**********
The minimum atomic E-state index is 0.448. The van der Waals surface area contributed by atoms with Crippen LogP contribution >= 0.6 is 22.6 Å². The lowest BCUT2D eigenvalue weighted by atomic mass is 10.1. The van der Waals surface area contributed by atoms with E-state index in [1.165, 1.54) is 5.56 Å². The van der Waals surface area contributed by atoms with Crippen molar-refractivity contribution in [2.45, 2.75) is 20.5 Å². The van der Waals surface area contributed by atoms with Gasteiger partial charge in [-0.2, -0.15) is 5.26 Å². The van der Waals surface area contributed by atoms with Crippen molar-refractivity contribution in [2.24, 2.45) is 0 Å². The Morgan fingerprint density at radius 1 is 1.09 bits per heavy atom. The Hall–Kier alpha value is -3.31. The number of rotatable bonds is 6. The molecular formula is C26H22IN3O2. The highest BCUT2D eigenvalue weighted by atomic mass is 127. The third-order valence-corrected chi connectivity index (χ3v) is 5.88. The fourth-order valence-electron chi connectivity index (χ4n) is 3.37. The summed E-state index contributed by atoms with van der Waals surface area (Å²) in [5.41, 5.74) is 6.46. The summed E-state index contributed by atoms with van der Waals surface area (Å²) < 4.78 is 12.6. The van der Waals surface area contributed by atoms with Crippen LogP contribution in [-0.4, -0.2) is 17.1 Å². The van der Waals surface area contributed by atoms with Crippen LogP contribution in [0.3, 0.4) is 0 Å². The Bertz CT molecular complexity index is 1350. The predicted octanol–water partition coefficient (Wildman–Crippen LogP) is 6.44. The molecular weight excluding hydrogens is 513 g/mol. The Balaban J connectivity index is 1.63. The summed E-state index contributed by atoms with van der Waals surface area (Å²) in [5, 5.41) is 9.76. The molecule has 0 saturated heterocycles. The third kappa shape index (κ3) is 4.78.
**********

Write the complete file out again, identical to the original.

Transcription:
The minimum atomic E-state index is 0.448. The van der Waals surface area contributed by atoms with Crippen LogP contribution >= 0.6 is 22.6 Å². The lowest BCUT2D eigenvalue weighted by atomic mass is 10.1. The van der Waals surface area contributed by atoms with E-state index in [1.165, 1.54) is 5.56 Å². The van der Waals surface area contributed by atoms with Crippen molar-refractivity contribution in [2.45, 2.75) is 20.5 Å². The van der Waals surface area contributed by atoms with Gasteiger partial charge in [-0.2, -0.15) is 5.26 Å². The van der Waals surface area contributed by atoms with Crippen molar-refractivity contribution in [2.24, 2.45) is 0 Å². The Morgan fingerprint density at radius 1 is 1.09 bits per heavy atom. The Hall–Kier alpha value is -3.31. The number of rotatable bonds is 6. The molecular formula is C26H22IN3O2. The highest BCUT2D eigenvalue weighted by atomic mass is 127. The third-order valence-corrected chi connectivity index (χ3v) is 5.88. The fourth-order valence-electron chi connectivity index (χ4n) is 3.37. The summed E-state index contributed by atoms with van der Waals surface area (Å²) in [5.41, 5.74) is 6.46. The summed E-state index contributed by atoms with van der Waals surface area (Å²) < 4.78 is 12.6. The van der Waals surface area contributed by atoms with Crippen LogP contribution in [-0.4, -0.2) is 17.1 Å². The van der Waals surface area contributed by atoms with Crippen LogP contribution in [0.3, 0.4) is 0 Å². The Bertz CT molecular complexity index is 1350. The predicted octanol–water partition coefficient (Wildman–Crippen LogP) is 6.44. The molecular weight excluding hydrogens is 513 g/mol. The Balaban J connectivity index is 1.63. The summed E-state index contributed by atoms with van der Waals surface area (Å²) in [5, 5.41) is 9.76. The molecule has 0 saturated heterocycles. The third kappa shape index (κ3) is 4.78.